American Institutes for Research Creates Farmer Voice Radio to Improve Farming Practices in Africa
Washington, D.C. – The American Institutes for Research (AIR) has created Farmer Voice Radio, a network of radio broadcasters, agricultural experts, and farmers to provide millions of small farmers in Sub-Saharan Africa a broad variety of agriculture-related radio programming. Supported by a $10 million grant from the Bill & Melinda Gates Foundation, Farmer Voice Radio will give small farmers access to current information, useful resources, and new farming techniques to help them improve their productivity, livelihoods and well-being over the long-term.
“We are honored to work with the Bill & Melinda Gates Foundation on this project, which will benefit so many in Africa by providing farmers with the help they need to improve the productivity of their farms so that those in their communities benefit,” said Sol H. Pelavin, president and CEO of AIR.
In Africa, 200 million people – 33 percent of the population – are undernourished, and hunger is expected to increase exponentially over the next 20 years unless sustainable steps are taken to meet domestic food needs. Currently, small farmers account for 60 percent of all farmers in sub-Saharan Africa, making them a critical component for establishing economic growth and food security on the continent.
Radio is the most far-reaching, low-cost, and ubiquitous mass-medium in Africa. Farmer Voice Radio will use this medium to deliver vibrant, relevant agricultural programming to help small farmers find the best soil and seed varieties, conserve natural resources, increase crop yields, and gain access to lucrative markets. With easy access to this range of valuable information, small farmers can measurably improve their productivity, livelihoods, and well-being.
To accomplish this Farmer Voice Radio will implement multiple activities, including:
- Deploy public extension officers in ministries of agriculture to radio stations to help develop programming and content
- Appoint radio field representatives in communities to deliver onsite reporting and share feedback from farmers
- Produce local and syndicated content designed to effectively share agricultural knowledge
- Create a research desk at each station to serve as an information hub for farmer feedback, and station and programming development
- Engage university radio interns to support Farmer Voice Radio at the station and community levels as an accredited part of their studies
- Use its network of agricultural experts, including universities, research institutes, ministries of agriculture, and NGOs, to ensure relevant programming content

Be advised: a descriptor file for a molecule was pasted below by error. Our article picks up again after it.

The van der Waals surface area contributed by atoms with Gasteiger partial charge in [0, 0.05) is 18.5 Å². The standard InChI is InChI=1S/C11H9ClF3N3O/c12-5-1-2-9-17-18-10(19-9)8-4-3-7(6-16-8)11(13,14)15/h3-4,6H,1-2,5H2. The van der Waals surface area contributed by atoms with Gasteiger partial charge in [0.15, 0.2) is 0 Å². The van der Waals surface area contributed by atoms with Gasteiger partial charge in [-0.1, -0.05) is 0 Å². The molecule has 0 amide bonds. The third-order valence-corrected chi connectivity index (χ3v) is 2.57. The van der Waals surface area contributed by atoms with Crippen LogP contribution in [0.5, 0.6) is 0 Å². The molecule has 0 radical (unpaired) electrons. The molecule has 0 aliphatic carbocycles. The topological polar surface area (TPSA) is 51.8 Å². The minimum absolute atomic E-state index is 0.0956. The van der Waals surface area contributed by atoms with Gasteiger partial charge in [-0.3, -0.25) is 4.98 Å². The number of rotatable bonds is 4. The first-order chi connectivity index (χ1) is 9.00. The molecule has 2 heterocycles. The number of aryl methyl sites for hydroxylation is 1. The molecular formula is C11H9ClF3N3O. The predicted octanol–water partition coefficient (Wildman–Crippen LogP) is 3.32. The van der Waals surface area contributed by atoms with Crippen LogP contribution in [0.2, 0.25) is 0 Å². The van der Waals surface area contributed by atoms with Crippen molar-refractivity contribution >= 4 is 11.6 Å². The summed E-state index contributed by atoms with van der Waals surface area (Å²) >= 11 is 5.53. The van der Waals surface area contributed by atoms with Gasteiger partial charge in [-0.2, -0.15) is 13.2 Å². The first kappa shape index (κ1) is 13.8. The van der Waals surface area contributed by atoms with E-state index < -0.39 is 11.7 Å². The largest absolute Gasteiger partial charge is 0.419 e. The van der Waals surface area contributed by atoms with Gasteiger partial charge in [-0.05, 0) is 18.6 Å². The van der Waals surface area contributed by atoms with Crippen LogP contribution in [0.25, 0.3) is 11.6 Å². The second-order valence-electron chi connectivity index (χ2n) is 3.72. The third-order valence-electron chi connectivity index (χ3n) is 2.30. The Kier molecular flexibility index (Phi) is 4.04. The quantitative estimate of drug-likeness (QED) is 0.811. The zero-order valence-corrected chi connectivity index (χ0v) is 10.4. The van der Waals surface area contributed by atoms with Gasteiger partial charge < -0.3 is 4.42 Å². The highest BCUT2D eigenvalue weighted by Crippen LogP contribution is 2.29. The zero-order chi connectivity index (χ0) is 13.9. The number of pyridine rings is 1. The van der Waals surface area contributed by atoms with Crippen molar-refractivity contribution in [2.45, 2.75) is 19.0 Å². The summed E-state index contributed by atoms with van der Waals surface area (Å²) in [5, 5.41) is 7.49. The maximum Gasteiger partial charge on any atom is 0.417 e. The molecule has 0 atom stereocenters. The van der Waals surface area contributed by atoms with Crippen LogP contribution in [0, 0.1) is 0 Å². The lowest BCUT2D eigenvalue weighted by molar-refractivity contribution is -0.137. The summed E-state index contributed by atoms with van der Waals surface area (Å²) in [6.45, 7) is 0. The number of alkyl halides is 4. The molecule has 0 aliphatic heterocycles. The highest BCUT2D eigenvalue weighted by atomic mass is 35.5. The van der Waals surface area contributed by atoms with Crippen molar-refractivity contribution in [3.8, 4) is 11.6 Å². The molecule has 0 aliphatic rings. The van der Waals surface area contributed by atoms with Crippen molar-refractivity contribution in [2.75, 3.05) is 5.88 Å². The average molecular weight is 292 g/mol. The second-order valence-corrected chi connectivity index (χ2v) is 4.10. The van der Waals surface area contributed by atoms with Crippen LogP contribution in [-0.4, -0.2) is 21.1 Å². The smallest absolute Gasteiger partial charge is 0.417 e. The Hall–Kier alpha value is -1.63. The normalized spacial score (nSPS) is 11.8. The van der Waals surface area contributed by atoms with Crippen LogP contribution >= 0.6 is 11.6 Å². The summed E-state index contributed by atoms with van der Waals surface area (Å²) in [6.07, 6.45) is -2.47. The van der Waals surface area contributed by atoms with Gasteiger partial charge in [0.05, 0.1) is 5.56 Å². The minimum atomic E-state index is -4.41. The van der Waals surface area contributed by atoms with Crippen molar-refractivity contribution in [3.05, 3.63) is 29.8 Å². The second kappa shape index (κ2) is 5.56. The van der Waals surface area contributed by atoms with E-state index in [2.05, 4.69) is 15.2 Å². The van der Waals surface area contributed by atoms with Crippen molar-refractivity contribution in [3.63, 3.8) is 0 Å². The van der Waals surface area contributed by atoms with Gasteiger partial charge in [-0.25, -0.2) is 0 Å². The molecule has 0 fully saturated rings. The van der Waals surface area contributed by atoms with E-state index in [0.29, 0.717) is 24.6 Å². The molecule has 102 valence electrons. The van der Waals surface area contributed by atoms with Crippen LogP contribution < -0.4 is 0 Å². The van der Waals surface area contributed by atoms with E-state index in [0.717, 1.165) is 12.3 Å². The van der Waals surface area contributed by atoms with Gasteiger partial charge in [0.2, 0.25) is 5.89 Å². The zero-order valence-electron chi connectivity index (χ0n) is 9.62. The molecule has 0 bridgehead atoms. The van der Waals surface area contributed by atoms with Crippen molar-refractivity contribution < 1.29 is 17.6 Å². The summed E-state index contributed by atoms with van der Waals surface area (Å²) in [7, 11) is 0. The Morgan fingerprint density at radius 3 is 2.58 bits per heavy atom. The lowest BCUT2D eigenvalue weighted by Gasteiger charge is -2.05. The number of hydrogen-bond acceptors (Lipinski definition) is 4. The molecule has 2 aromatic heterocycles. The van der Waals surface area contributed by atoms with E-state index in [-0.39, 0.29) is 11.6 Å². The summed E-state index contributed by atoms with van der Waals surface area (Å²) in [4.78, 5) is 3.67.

Through these activities, Farmer Voice Radio aims to build the capacity of radio stations across Africa to serve as an informational resource for small farmers. It also seeks to encourage the participation of farmers through the use of other technologies, such as mobile phones, SMS, and MP3 recorders, so they can obtain the information they need while sharing their concerns and experiences.
Programming topics will range from general farming practices to individually focused techniques based on the needs of a small community. Initially, the project will begin in Kenya and Malawi before expanding to Uganda, Mali, Ghana and Tanzania.
In conjunction with Bill Gates’ keynote address October 15, 2009 at the World Food Prize Symposium in Des Moines, Iowa, the Bill & Melinda Gates Foundation announced this grant, along with a package of nine agricultural development projects totaling $120 million to address long-term food security.
“Melinda and I believe that helping the poorest small-holder farmers grow more and get it to market is the world's single most powerful lever for reducing hunger and poverty,” Gates said.
This grant is part of the foundation’s Agricultural Development initiative, which is working with a wide range of partners to provide millions of small farmers in the developing world with tools and opportunities to boost their yields, increase their incomes, and build better lives for themselves and their families. The foundation is working to strengthen the entire agricultural value chain—from seeds and soil to farm management and market access—so that progress against hunger and poverty is sustainable over the long term.
Established in 1946, with headquarters in Washington, D.C., the American Institutes for Research (AIR) is a nonpartisan not-for-profit organization that conducts behavioral and social science research and delivers technical assistance both domestically and internationally in the areas of health, education and workforce productivity. For more information, visit www.air.org.